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Textual Criticism and the Bible

"If comparative trivialities such as changes of order, the insertion or omission of the article with proper names, and the like are set aside, the works in our opinion still subject to doubt can hardly mount to more than a thousandth part of the whole New Testament."

Then too, one must remember that Jehovah's Witnesses put great stock in the jig-saw puzzle analogy.

Even those who flatly reject them rarely attempt to point out any inconsistencies. Some mistake the certainty Jehovah's Witnesses project for pride. They should not. It's nothing haughty if the guy with the phone book claims he can find every number in the city.It may comprise half their rationale for accepting the beliefs they do. And why not? If your car runs, you don't spend as much time under the hood as your neighbor whose car doesn't run. Your car does. The individual components can't be all that defective. So JW beliefs form a network that give satisfying, consistent and coherent explanations for the important questions of our day.

So that guy next door owns an automobile of which each component is exquisitely crafted by award winning engineers, graduates of the finest engineering schools. He looks askance at that mongrel car of yours - who knows where its component parts have been? Yet for all his high pretensions, his car doesn't run. Yours does. Incredibly, this fact does not humble him. He continues to labor on his respectable yet inoperative car and loudly denounces you as a naive buffoon.

Or, take that Neil Young song which they play all the time up here: When God Made Me. Okay, so Neil Young has paid his dues and earned his place in music. I like his songs as well as anyone. But he's no theologian. He plaintively whines spiritual questions that any ten year old with Bible knowledge can answer. Yet nobody labels the lyrics as lacking depth. To the contrary, they hail him as a great spiritual seeker, a visionary on the noble quest to learn all, and so forth. Noble, perhaps. But if you've spent tons of time telling others Bible answers to questions which they have, only to have many roll their eyes at your far-too-unsophisticated message, "noble" isn't the first adjective that comes to mind.

They caught Sheepandgoats in a rash statement. He had insisted that there are no contradictions in the Bible. So he had to back off a bit.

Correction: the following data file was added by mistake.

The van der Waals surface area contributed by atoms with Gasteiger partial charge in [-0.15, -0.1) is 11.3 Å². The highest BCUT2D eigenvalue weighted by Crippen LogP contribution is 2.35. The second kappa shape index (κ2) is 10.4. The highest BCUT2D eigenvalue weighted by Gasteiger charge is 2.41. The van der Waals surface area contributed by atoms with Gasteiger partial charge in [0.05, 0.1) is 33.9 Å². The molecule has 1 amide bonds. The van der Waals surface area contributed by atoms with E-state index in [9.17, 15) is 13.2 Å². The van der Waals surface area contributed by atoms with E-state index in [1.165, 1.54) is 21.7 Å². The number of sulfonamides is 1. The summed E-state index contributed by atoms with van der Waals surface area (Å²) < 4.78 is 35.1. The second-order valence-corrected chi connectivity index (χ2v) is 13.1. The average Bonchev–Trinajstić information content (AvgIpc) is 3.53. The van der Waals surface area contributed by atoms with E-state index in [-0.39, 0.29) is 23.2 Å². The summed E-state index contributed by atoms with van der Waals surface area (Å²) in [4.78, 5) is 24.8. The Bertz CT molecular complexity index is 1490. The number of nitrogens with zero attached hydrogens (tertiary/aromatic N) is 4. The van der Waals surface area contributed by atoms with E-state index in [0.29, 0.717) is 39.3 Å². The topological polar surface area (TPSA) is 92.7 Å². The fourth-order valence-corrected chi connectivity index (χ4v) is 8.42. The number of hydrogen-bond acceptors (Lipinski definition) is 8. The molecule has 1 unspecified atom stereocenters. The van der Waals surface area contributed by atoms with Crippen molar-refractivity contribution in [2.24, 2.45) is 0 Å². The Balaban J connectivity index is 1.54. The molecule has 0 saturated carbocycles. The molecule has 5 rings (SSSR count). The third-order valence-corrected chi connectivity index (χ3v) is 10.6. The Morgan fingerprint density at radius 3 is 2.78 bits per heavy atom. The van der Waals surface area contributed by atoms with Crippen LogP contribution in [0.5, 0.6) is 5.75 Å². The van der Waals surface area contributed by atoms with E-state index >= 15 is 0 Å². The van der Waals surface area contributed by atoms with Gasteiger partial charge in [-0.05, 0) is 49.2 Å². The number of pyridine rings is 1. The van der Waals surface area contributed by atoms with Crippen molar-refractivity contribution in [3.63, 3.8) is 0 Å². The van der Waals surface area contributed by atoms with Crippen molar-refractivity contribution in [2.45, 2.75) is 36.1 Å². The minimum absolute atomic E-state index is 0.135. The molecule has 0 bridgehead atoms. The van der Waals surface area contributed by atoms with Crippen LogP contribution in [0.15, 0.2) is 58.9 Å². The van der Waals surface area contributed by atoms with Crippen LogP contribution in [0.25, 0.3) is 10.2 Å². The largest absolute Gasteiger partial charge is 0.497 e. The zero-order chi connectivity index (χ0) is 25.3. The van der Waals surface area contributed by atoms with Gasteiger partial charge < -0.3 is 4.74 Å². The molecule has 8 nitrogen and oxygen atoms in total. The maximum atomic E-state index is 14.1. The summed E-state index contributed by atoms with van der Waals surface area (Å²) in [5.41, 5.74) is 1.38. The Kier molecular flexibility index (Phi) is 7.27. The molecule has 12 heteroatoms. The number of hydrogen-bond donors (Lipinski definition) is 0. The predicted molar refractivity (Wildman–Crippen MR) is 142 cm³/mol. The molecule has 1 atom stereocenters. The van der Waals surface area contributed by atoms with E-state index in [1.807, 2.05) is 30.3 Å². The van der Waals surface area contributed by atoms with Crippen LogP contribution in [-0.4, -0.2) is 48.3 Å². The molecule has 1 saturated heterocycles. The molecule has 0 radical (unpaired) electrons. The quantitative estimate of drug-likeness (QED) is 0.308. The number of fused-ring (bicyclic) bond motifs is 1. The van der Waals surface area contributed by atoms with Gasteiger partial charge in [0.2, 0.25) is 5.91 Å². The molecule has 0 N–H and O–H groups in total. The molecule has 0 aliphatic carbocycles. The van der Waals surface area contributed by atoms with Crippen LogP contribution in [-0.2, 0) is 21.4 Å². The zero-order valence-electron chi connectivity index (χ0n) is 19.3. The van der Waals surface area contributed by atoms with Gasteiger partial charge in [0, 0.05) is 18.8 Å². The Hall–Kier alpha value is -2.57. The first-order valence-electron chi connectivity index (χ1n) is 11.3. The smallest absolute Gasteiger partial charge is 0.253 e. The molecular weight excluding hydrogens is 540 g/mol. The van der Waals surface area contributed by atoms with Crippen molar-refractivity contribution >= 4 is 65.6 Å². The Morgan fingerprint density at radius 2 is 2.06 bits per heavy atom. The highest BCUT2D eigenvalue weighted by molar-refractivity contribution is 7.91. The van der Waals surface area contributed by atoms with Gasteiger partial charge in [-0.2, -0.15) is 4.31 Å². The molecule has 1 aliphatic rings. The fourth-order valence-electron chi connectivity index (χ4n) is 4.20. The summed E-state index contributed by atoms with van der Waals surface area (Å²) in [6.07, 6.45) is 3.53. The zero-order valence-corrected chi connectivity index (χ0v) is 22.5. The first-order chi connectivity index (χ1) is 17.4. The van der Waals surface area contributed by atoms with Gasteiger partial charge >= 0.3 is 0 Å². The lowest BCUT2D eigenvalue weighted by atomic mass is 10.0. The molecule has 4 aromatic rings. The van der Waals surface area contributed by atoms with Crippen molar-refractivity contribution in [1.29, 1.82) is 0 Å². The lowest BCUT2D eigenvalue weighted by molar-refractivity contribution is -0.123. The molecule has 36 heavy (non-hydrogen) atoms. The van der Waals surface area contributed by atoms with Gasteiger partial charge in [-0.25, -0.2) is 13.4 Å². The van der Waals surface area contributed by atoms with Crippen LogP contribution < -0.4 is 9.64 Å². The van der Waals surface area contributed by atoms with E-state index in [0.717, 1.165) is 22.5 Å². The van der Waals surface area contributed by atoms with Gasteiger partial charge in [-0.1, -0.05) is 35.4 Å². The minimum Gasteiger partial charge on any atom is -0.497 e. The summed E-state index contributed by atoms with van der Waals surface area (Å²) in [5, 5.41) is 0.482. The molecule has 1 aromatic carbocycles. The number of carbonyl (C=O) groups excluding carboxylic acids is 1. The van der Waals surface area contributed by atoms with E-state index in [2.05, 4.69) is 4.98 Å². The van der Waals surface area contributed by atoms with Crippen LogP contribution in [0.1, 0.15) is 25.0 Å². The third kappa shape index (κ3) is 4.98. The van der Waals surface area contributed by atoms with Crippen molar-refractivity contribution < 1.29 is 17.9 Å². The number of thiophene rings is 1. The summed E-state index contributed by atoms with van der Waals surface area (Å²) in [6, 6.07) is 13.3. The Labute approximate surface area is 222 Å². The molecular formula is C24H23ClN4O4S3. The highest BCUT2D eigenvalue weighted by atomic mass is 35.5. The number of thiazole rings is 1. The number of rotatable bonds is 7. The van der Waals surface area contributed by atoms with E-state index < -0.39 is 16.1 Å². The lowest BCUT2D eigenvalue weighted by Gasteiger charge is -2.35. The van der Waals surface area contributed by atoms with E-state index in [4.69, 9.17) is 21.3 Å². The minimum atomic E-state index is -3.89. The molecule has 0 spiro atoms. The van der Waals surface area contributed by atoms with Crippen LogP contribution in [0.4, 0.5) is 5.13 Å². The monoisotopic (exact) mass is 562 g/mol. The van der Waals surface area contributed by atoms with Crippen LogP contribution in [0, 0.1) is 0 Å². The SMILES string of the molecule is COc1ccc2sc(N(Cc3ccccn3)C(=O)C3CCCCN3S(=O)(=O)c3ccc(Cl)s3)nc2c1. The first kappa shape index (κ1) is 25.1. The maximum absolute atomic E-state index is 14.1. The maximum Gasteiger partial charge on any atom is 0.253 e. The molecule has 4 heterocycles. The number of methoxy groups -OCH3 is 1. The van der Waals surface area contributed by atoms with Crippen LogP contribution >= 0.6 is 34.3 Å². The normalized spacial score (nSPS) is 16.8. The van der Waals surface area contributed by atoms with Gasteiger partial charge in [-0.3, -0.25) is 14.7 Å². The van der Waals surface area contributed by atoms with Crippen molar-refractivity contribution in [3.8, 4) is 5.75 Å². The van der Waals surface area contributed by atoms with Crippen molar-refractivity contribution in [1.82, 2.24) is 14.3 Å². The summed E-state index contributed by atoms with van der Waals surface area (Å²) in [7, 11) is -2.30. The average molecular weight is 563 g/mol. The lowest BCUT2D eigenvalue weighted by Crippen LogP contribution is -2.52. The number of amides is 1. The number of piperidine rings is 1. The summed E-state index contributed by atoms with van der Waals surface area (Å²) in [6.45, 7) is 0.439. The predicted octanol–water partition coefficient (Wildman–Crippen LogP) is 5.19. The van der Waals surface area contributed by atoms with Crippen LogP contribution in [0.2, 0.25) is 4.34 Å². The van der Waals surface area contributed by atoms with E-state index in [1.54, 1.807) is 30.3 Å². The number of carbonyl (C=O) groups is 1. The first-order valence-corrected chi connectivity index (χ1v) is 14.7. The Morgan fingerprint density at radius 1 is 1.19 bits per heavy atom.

Of course there are contradictions in the Bible, at least as it has come down to us. There are contradictions in every aspect of life. The important question is - how significant are they?

"We do not even have a copy of a copy of a copy of a copy of the original." It's true enough. But it's equally true with all ancient writings....with any ancient historian, with any ancient philosopher. With all of them we have not even a copy of a copy of a copy of a copy of the original. Yet are we ever admonished to discount these writings for fear that scanty manuscripts make them worthless? No. Only the Bible. Go figure. I suspect Brandon nailed it. People don't like the Bible because it roundly condemns much of what society embraces. They don't like it's conclusions. They don't like the responsibilities it places upon us. Or as James puts it:

Therefore, if one knows how to do what is right and yet does not do it, it is a sin for him. Jas 4:17

Better not to know it. Better to shoot down the source.

I might not feel this way if all ancient writings were looked at askance. But they're not. Only the Bible.

Grounds for textual criticism of the Bible are not comparable to these other secular writings. They are far superior. For example, the gap between the original writings of Thucydides and the oldest extant manuscript of his work is 1300 years. For Herodotus' writings it is 1400 years. for Tacitus, 800, Pliny: 750. Josephus, 1000. With the New Testament, however, the gap shrinks to 200 years, sometimes less. The smaller the gap, of course, the less room for errors to creep in.

Moreover, the New Testament was the source material for evangelizing. For that reason, copies increased exponentially, a fact which ensures accurate preservation. Today, there are over 4000 extant manuscripts covering portions of the NT, a number astronomically greater than the writings of other ancients. It is therefore not difficult to reconstruct the original. If you have ten copies of an original, of which nine are identical and one is different, which one do you think contains the copyist's error? That's how they ferreted out the spurious verse at 1 John 5:7 which the Trinitarians tried to slip in.

On the other hand, ancient secular writings were copied much more sparingly. Should a copyist make an error on, say, Aristotle, we're sunk. There's not the plethora of competing copies with which to compare. Still, nobody suggests these writings are so unfit that they best belong in the dumpster, as they do the Bible.

Are there errors in the Bible manuscripts? Yes, there are many thousands of them. Yet they are virtually all insignificant, a mispelling here, transposition of words or letters there, insertion or deletion of an article in another place. Note, for example, the viewpoint of Westcott and Hort, who produced the Greek master text which the most recognizable modern New Testament translations use as source material:

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